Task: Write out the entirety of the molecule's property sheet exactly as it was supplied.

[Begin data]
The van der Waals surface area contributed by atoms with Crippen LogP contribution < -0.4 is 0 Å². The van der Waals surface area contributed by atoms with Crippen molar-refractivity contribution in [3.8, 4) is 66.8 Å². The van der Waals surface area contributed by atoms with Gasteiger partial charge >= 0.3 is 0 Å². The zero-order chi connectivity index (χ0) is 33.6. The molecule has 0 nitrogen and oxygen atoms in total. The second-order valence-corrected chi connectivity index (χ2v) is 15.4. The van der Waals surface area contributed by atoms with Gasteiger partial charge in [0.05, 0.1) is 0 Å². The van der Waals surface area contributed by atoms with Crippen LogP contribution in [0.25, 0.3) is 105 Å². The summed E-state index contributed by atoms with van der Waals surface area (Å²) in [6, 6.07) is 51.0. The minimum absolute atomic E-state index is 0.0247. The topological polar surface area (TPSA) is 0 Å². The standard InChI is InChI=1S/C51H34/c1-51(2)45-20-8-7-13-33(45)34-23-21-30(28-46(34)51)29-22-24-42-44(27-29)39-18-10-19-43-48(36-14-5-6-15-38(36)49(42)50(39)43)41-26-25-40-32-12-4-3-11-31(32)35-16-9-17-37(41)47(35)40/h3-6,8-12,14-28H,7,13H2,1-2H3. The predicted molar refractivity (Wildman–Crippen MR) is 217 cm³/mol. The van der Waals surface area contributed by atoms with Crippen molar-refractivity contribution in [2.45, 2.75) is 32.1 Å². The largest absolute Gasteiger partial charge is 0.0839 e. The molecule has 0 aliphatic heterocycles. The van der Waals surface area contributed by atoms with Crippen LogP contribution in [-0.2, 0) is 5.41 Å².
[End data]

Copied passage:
The van der Waals surface area contributed by atoms with Crippen LogP contribution < -0.4 is 0 Å². The van der Waals surface area contributed by atoms with Crippen molar-refractivity contribution in [3.8, 4) is 66.8 Å². The van der Waals surface area contributed by atoms with Gasteiger partial charge >= 0.3 is 0 Å². The zero-order chi connectivity index (χ0) is 33.6. The molecule has 0 nitrogen and oxygen atoms in total. The second-order valence-corrected chi connectivity index (χ2v) is 15.4. The van der Waals surface area contributed by atoms with Gasteiger partial charge in [0.05, 0.1) is 0 Å². The van der Waals surface area contributed by atoms with Crippen LogP contribution in [0.25, 0.3) is 105 Å². The summed E-state index contributed by atoms with van der Waals surface area (Å²) in [6, 6.07) is 51.0. The minimum absolute atomic E-state index is 0.0247. The topological polar surface area (TPSA) is 0 Å². The standard InChI is InChI=1S/C51H34/c1-51(2)45-20-8-7-13-33(45)34-23-21-30(28-46(34)51)29-22-24-42-44(27-29)39-18-10-19-43-48(36-14-5-6-15-38(36)49(42)50(39)43)41-26-25-40-32-12-4-3-11-31(32)35-16-9-17-37(41)47(35)40/h3-6,8-12,14-28H,7,13H2,1-2H3. The predicted molar refractivity (Wildman–Crippen MR) is 217 cm³/mol. The van der Waals surface area contributed by atoms with Crippen molar-refractivity contribution in [2.45, 2.75) is 32.1 Å². The largest absolute Gasteiger partial charge is 0.0839 e. The molecule has 0 aliphatic heterocycles. The van der Waals surface area contributed by atoms with Crippen LogP contribution in [-0.2, 0) is 5.41 Å².